“We are not afraid to entrust the American people with unpleasant facts, foreign ideas, alien philosophies, and competitive values. For a nation that is afraid to let its people judge the truth and falsehood in an open market is a nation that is afraid of its people.”

Money is one of the primary areas where Congress has neglected and ignored its Constitutional responsibility. We have given unimaginable power to a central bank, and prohibited important aspects of that central bank from being audited. This is dangerous in any circumstance, but that danger increases quickly when you add in the fact that we have a fiat monetary system, essentially an inflationary time bomb of monetary destruction waiting to go off.

The most basic question to ask is if this monetary system resembles that of a free society, economy, and people. Huge power over monetary policy is in the hands of the seven unelected members who make up the Board of Governors, which oversees the Fed.

The Fed is not here to create stability for the American people, it is here to ensure stability for government. It is time to reverse the trend and belief that the American people can’t control monetary decisions. Money is power, and that power should not be in the hands of a select few central bankers serving the interests of themselves and the government. That power belongs solely to the individual citizens of a nation, otherwise in the long run it will be abused, expanded, and used as an engine of tyranny.

The Fed deserves no special treatment. Let them be audited, investigated, and open to to public and private scrutiny. Congress and the American people have given them incredible power; a power that, especially if protected and kept secretive behind closed doors, will be destined to bring the country into a time of massive inflation, worthless currency, and great economic and social unrest.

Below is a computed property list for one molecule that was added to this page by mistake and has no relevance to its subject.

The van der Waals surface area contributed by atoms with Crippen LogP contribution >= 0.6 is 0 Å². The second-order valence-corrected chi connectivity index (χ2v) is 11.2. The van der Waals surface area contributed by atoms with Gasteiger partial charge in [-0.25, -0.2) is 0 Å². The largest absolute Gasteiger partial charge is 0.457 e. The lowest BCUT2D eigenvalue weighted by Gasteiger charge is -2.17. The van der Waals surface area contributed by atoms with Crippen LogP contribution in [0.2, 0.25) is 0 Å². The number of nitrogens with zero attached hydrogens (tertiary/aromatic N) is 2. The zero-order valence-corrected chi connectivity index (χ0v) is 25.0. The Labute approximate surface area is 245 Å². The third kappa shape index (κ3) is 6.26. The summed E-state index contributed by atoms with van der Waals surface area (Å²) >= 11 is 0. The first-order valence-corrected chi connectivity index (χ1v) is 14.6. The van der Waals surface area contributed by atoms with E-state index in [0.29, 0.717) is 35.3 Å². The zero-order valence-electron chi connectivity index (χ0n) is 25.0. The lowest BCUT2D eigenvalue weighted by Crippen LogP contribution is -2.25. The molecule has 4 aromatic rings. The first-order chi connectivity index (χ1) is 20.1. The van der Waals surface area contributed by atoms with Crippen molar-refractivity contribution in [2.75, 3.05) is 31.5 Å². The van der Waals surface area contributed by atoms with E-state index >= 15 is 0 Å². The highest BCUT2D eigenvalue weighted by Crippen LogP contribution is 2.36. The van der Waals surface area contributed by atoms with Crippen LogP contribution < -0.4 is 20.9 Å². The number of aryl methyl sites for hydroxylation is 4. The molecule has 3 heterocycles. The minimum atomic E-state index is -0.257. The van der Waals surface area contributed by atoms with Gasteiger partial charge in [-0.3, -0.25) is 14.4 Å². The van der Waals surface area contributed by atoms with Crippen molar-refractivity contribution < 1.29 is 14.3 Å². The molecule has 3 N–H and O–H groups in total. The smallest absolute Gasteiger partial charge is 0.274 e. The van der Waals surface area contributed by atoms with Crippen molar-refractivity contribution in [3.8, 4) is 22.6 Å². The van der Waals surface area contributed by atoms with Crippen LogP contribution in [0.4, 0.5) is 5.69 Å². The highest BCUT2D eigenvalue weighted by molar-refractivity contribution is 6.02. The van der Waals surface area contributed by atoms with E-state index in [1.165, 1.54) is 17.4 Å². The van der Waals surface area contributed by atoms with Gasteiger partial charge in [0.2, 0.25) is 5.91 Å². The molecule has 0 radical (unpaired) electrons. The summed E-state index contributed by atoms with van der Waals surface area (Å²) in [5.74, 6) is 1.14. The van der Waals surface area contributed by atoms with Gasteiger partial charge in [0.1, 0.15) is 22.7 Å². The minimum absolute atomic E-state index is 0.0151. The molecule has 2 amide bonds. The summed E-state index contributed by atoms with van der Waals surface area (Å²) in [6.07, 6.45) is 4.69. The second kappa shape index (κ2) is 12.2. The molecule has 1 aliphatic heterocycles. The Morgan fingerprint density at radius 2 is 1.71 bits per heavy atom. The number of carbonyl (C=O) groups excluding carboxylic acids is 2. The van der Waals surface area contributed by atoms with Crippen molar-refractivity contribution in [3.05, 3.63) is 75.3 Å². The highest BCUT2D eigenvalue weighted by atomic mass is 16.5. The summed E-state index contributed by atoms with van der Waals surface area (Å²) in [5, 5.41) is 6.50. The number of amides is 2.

Auditing the Fed is the first necessary step to stripping the outrageous power of an unconstitutional central bank and currency. Can you imagine what the founding men of our nation would say about secrecy in places of such importance and power? Secrecy in government leads to suppression of truth and the birth of tyranny. It is imperative that we once again realize the dangers of mixing secrecy and power.

“History records that the money changers have used every form of abuse, intrigue, deceit and violent means possible, to maintain their control over governments, by controlling money and its issuance.” – James Madison

“Let me issue and control a nation’s money, and I care not who writes its laws.” – Amschel Rothschild

“Those who seek absolute power, even though they seek it to do what they regard as good, are simply demanding the right to enforce their own version of heaven on earth. And let me remind you, they are the very ones who always create the most hellish tyrannies. Absolute power does corrupt, and those who seek it must be suspect and must be opposed.” – Barry Goldwater

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One Response to “Flirting with Danger: Secrecy of the Federal Reserve”

  1. Jacie says:

    That’s the best answer by far! Thanks for cotnribitung.